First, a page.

The biggest shifts in fashion don’t come from trends, but from phenomena that disrupt society, such as wars, says fashion historian Kimberly Chrisman-Campbell. The COVID-19 crisis counts as one phenomenon.

Today, a mask is requisite wear when stepping out. Its dual purpose: to protect you and those around you. Yet, it ceases to be safe when not worn properly. The mask itself poses a health risk in situations like, picking up a phone call, sipping a drink while walking, or picking fruit at the store. The only proper way to wear a mask is to have it cover your nose, mouth, and chin completely. 

Surgical masks offer adequate protection. But other face coverings, recommended by the WHO, CDC, and other medical institutions, also provide protection. Some may even be more style-forgiving and flexible. Since it’s become a fashion staple, designers and artists have designed more creative and artsy versions of this protective accessory. Now, options for stylish and comfortable masks abound. These enterprising mask producers are also conscious about safety and quality.

Here is a sampling of Rockwell’s stylish set. They’ll show you how to stay protected, while still looking fab, classy, and well put-together.

 

Gabbi Ramos-Flores

Gabbi Ramos-Flores, co-owner and pastry chef of Made Nice, supports local and sustainable brands. Her colorful textile ensemble from PIOPIO, handwoven by the weavers of Ilocos, complements her white eyelet face mask designed by Una Ricci, from Tryst Studio.  It’s  light and breathable, and also infused with N9 pure silver that has antiviral and antibacterial properties. Perfect for your breakfast runs.

 

Jeannie Javelosa

Jeannie Javelosa, co-founder of ECHOstore and GREAT Women, always goes for quality and timeless cuts. She’s also more interested in the material, and the values represented by the brands she buys. “It’s conscious living. They need to have supply chains and philosophies of sustainability embedded at the core of everything they do,” Jeannie declares.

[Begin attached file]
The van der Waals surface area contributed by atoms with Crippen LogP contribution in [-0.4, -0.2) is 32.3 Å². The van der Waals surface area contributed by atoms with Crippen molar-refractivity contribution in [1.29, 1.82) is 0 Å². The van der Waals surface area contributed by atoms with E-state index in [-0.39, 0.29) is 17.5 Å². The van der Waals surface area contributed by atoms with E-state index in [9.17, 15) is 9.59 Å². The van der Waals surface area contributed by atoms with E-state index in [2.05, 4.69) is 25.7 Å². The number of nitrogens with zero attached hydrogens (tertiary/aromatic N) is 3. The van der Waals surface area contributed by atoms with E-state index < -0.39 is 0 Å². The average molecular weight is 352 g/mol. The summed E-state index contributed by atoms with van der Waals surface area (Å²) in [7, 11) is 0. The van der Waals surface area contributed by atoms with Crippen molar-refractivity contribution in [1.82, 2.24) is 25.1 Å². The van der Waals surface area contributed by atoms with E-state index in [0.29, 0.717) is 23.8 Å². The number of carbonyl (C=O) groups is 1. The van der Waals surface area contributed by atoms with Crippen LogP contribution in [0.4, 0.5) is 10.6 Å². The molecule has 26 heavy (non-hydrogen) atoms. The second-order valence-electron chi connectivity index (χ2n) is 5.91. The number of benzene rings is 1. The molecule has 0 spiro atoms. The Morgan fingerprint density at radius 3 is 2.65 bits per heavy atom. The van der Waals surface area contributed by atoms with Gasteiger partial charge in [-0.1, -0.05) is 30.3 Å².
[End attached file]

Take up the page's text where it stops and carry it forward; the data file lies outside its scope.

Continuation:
Jeannie’s mask is made of handwoven textile by the Kalinga tribe. Its unique pattern goes with her red DAYANG jacket. The versatility of her KAKAIBAG is right for everyday errands. You may find all these pieces from GREAT Women.

If you’re looking for an inspiring read, then you should add her latest book entitled “Feminine Rising: The Beginning of Great Women” to your reading list.

 

Monchet Diokno Olives

Monchet Diokno Olives, a.k.a. The Fan Man, is as comfortable in his weekend #TitosofRockwell style as he is in a bespoke suit.  His fashion staples include his iconic fan, a scarf, sunglasses and a hat.

“COVID has helped me simplify my closet. I just keep basics and pull out a look of the week.  I always feel that dressing well, even for a pop into Santi’s, boosts your self-esteem”, says Monchet. To complement his easy and comfy weekend outfit, he turns to Rhett Eala’s vibrantly designed and cotton-lined face mask.

 

Manna Vargas

For climate change advocate Manna Vargas, the pandemic has made her shift her style toward functionality and comfort, at the expense of trendy and overly stylish pieces. She accentuates her locally embroidered Tilia top with Vania Romoff’s jacquard mask, a non-medical-grade face covering, with a slit allowing you to insert a surgical mask for added protection. Manna also adds that she prefers pieces that allow her to move around easily — from working, to doing errands, and exercising. 

 

Dani Aliaga

For Rambla’s Dani Aliaga, the disruption caused by the pandemic to the F&B industry and to his own day-to-day business has been profound and extraordinary.  He pines for the busier and easier pre-COVID days. But for now, he embraces the changes and adapts to them earnestly. His style remains a constant though. The La Mascherina by Fino Leatherware suits his personality. The mask comes with two detachable and washable filters, made of molded foam and thermo-welded sports fabric. 

The health crisis has shaped the way we dress. Comfort and function are fashion attributes we hold dear now. Yet, subtle changes are slowly creeping in, especially among people who usually turn to fashion as a mood-booster or a reflection of  their personality. The mask, for one, is a must-wear that can be as stylish as it is protective. Comfort, function, safety, and style: they’re not exclusive from each other. They can all be part of the fashion mix. They can buck any fashion trend, too. They’re here to stay.